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Testing for Urinary Incontinence

When urinary incontinence becomes bothersome, or affects your daily life, it may be time to consider talking to a doctor about urinary incontinence testing. Talking to a doctor about urinary testing will reveal more about what’s causing the incontinence and will provide options for treatment and managing symptoms.

Urinary incontinence testing may be indicated if the following is true for you:

  • Symptoms are affecting your daily life
  • Symptoms aren’t manageable with over the counter options
  • Symptoms include pain or uncomfortable sensations

Urinary Incontinence Testing

During your appointment, a doctor may prescribe one or multiple of the following tests, to help get a better understanding of your condition. Some of these tests can be completed the same day as your appointment, while others will require a separate visit.

  • Urine analysis: this test uses an in-office urine sample to analyze your urine for blood, sugar, and infection.
  • Blood test: a blood sample can provide insight into your body’s chemistry and show any condition that may contribute to the incontinence such as a kidney condition or diabetes.
  • Renal Ultrasound: this is an imaging study done at a radiology office to take pictures of your bladder and the surrounding tissues to look for abnormalities.
  • Cystoscopy: a more in depth test, this procedure uses a small camera or a scope to examine the anatomy of your urethra and bladder.
  • Cystometric test: this procedure involves a catheter that the doctor uses to fill your bladder with warm water, to test the bladder’s ability to hold fluid, to evaluate its ability to hold liquid, and to mimic situations that cause urinary incontinence.

 Standard urinary incontinence testing may provide enough information for a doctor to proceed with a diagnosis and treatment plan, but some situations may require more specific testing. There are a few procedures and tests that are specific to women or men, and the following additional tests may be ordered depending on your symptoms.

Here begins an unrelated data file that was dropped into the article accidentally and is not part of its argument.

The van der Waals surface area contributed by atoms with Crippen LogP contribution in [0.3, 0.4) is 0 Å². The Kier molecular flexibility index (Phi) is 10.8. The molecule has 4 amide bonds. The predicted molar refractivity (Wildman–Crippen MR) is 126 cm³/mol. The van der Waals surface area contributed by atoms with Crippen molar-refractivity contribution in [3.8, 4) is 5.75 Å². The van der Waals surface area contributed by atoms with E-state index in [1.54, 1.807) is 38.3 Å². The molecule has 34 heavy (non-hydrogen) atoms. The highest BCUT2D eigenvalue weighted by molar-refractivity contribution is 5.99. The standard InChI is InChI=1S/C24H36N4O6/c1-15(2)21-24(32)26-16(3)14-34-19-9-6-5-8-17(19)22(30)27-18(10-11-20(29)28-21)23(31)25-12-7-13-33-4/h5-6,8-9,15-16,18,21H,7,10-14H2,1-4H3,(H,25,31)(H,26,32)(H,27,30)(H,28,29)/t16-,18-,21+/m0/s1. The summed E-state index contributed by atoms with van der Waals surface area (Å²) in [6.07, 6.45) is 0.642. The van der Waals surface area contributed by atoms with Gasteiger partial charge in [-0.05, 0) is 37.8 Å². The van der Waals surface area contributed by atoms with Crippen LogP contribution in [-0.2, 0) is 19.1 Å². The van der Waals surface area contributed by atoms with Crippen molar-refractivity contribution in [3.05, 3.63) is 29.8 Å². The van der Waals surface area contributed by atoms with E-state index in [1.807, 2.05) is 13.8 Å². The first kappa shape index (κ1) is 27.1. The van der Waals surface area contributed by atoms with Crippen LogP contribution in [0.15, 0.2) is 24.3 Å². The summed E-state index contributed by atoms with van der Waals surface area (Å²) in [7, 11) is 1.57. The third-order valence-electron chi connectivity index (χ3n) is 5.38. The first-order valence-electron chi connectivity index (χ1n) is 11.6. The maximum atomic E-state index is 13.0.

Additional Tests for Women

  • Cystogram: another imaging study, this test uses injected dye in your bladder to watch your urinary system through x-ray images.
  • Pelvic Ultrasound: similar to a renal ultrasound, a pelvic ultrasound examines the bladder and surrounding reproductive organs for any abnormality.
  • Bladder stress test: this examines which stressors in daily life, like coughing or jumping, cause the incontinence.

Additional Tests for Men

  • Uroflowmetry: this test requires you to urinate into a special collection toilet or funnel to measure your urinary output as well as the rate at which urine flows.
  • Postvoid residual test: looking to see how much urine is left in the bladder after urination, this test uses a camera or a catheter to drain urine after you’ve tried to void your bladder.
  • Electromyogram: this specific test evaluates your nerves, if the doctor has deduced that the muscles in your urinary tract are malfunctioning.

Treatment options to reduce or resolve urinary incontinence include surgery or medication. Through testing you will also be provided with better ways to manage your symptoms, such as with specific supplies, medications, or behavior modification.

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